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Mayorkas says some migrants "try to game" the U.S. asylum system

Mayorkas on migrants and the asylum system
Mayorkas says some migrants "try to game" the U.S. asylum system 01:50

El Paso, Texas — In an interview with CBS News, Homeland Security Secretary Alejandro Mayorkas said some migrants coming to the U.S.-Mexico border are trying to "game" the U.S. asylum system, echoing a statement often made by Republicans but rarely expressed by Biden administration officials.

"The reality is that some people do indeed try to game the system," Mayorkas told CBS News in El Paso last Thursday. "That does not speak to everyone whom we encounter, but there is an element of it, and we deal with it accordingly."

Mayorkas made the comment in response to a question about concerns some Americans have expressed about the situation at the southern border, where U.S. officials have reported record levels of migrant apprehensions over the past three years. Immigration has become one of President Biden's worst-polling issues, as well as a top concern for voters heading into November's presidential election.

For years, Republicans, including former President Donald Trump, have accused migrants of cheating or abusing the U.S. asylum process to stay in the country indefinitely, arguing that restrictions or bans on asylum need to be enacted to deter those who don't qualify from filing weak or non-existent cases. 

When speaking of reforming the U.S. asylum system, however, Democrats and Biden administration officials like Mayorkas have mainly talked about the need to speed up the processing of claims, to quickly grant asylum to those who qualify for protection and deport those who don't. 

Mayorkas discusses dramatic decrease in illegal border crossings 05:49

U.S. law allows migrants physically on American soil to request asylum, even if they enter the country unlawfully. But applicants have to prove they are fleeing persecution because of their nationality, race, religion, political views or membership in a social group. Many migrants who initially apply for asylum are ultimately unable to meet the legal threshold to receive it, government figures show.

During the interview last week, Mayorkas said a border security proposal he helped broker with a small bipartisan group of lawmakers in the Senate "would have equipped us with more tools to deal with those individuals who seek to game the system."

The legislation, which has collapsed twice due to insufficient Republican support, would raise the threshold for passing initial asylum interviews and create a presidential power to shut down asylum processing in between ports of entry when illegal border crossings soar.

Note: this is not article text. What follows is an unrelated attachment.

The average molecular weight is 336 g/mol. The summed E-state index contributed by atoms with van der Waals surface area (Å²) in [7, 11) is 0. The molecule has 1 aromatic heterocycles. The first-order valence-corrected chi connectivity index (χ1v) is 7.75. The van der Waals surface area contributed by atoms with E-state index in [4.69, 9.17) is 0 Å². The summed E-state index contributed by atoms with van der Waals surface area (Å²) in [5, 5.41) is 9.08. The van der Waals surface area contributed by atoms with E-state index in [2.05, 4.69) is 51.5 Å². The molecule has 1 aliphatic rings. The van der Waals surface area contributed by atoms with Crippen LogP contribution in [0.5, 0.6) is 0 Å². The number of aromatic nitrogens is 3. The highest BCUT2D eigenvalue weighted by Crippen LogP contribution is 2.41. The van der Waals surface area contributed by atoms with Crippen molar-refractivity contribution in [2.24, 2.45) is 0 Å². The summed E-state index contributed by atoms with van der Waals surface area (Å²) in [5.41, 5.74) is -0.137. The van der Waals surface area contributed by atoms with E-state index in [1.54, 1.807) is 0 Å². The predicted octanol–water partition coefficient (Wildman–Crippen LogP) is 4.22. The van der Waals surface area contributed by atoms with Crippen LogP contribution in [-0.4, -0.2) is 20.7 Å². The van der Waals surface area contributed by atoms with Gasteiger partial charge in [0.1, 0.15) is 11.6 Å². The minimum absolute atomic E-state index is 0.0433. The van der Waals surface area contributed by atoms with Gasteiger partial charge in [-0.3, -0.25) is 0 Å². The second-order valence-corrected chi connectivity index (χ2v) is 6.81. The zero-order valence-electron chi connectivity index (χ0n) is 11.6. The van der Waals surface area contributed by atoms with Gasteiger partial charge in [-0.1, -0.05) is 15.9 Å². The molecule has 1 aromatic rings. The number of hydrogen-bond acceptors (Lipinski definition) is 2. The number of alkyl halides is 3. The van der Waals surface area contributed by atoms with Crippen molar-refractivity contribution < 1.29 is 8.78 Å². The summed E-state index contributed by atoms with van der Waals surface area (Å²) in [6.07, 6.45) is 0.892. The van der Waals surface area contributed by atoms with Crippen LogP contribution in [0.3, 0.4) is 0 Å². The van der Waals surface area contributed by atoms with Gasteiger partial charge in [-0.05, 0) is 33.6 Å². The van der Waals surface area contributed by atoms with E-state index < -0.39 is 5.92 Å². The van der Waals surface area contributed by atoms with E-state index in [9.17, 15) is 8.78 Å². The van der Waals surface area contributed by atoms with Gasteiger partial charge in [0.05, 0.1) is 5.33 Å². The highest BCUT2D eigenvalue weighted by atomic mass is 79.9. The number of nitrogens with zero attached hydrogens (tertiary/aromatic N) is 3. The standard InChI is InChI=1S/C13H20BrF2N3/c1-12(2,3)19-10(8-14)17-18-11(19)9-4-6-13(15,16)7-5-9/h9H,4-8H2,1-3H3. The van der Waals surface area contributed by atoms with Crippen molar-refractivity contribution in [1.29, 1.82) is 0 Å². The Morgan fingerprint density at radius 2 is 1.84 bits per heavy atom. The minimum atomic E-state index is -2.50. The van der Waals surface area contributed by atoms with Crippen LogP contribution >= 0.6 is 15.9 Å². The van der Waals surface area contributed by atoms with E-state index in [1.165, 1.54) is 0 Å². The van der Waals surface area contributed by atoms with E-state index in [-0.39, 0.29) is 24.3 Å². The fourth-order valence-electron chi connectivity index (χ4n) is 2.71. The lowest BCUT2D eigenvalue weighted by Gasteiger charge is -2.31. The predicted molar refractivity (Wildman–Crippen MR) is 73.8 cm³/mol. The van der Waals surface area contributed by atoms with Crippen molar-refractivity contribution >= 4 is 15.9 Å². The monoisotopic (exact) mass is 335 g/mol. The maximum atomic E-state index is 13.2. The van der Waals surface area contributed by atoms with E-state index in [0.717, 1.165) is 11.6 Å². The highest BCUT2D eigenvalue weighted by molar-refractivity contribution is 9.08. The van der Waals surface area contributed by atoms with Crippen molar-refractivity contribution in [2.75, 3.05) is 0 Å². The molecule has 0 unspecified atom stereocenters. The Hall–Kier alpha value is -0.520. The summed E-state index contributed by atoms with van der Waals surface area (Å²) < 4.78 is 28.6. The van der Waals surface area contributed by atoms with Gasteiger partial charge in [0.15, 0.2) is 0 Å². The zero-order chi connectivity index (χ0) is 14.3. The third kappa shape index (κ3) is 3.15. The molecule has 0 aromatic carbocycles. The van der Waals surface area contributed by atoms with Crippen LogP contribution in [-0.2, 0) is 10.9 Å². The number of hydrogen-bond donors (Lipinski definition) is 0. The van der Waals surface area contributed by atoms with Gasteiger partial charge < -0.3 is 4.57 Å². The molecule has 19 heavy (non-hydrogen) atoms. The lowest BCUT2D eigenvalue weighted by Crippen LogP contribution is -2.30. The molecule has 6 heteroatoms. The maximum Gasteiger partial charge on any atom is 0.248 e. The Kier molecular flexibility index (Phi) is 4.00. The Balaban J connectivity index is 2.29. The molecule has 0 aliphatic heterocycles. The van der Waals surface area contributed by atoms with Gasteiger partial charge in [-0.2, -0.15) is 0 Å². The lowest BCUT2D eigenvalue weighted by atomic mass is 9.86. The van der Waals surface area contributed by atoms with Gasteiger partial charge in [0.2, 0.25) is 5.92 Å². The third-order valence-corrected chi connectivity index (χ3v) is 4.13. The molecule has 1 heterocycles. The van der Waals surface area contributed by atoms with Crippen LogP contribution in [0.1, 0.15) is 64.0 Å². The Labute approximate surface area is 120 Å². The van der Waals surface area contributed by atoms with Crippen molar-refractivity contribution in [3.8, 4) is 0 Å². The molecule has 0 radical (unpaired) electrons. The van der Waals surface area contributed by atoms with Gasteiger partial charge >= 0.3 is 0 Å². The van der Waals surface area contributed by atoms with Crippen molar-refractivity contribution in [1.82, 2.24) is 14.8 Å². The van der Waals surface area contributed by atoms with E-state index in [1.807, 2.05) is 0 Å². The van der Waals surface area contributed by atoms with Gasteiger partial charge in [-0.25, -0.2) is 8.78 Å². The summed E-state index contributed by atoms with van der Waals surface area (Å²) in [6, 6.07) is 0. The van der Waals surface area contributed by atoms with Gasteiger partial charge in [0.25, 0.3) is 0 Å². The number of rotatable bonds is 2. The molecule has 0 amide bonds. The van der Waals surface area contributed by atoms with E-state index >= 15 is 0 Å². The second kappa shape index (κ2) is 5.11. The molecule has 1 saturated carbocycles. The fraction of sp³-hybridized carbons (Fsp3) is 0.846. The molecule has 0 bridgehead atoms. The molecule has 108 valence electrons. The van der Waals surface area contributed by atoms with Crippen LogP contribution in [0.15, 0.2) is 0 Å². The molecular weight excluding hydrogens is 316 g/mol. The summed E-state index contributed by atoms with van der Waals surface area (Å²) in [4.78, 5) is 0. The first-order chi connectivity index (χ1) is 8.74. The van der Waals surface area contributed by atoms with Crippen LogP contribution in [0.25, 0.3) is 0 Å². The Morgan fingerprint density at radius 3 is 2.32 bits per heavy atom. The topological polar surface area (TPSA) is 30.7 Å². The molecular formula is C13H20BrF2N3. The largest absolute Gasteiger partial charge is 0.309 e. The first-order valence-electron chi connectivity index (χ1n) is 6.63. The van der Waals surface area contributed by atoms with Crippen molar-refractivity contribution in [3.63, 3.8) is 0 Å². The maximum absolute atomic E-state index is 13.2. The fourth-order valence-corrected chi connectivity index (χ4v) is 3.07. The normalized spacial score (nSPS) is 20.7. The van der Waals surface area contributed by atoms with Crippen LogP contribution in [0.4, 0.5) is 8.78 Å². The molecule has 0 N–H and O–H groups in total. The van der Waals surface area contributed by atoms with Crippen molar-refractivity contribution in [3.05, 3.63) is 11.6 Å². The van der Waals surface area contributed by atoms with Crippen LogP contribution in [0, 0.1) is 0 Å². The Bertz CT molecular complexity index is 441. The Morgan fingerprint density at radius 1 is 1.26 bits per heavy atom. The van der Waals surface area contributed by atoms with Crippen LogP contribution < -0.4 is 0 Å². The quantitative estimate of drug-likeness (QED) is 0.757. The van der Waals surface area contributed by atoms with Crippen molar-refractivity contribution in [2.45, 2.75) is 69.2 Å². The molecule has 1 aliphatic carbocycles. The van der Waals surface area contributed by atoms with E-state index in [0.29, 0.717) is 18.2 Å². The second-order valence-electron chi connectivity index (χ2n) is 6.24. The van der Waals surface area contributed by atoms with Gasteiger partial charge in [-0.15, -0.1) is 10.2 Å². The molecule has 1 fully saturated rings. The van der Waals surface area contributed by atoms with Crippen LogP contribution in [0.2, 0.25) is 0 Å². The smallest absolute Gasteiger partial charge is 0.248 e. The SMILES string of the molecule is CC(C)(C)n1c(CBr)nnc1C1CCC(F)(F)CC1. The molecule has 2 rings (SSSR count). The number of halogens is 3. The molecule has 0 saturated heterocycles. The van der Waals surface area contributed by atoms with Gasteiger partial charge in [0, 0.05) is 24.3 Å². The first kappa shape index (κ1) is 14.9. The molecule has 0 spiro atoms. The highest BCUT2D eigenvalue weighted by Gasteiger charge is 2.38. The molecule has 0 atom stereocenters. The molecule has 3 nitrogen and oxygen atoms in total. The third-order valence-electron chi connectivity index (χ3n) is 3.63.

"We would drive traffic to our ports of entry in an orderly way," Mayorkas said about the bill, which would preserve asylum processing at official border crossings when the presidential "shutdown" authority is triggered or invoked.

The Biden administration and Mayorkas have faced a tidal wave of criticism from Republican lawmakers over the unprecedented levels of migration to the U.S. southern border in recent years. Mayorkas became the first Cabinet official to be impeached since the 1870s in February, when House Republicans accused him of breaching the public's trust and failing to fully enforce federal immigration laws.

Mayorkas said the accusation that Biden administration policy has encouraged desperate migrants to journey to the U.S. is "false."

"The reasons why people leave their countries of origin are those with which we are quite familiar: extraordinary poverty, violence, extreme weather events, corruption, suppression by authoritarian regimes. Those reasons and more," Mayorkas said.

While Mr. Biden came into office vowing to "restore" the asylum system, his administration has embraced some limits on asylum, including a rule that presumes migrants are ineligible for refuge if they failed to seek protection in a third country. Mr. Biden is also considering an executive action that would attempt to suspend asylum processing when there's an influx in illegal border entries.

Migrant crossings along the U.S.-Mexico border have dropped by over 50% this month since setting all-time highs in December, a trend American officials said mainly stems from Mexico's efforts to stop migrants and increased deportations by the Biden administration.

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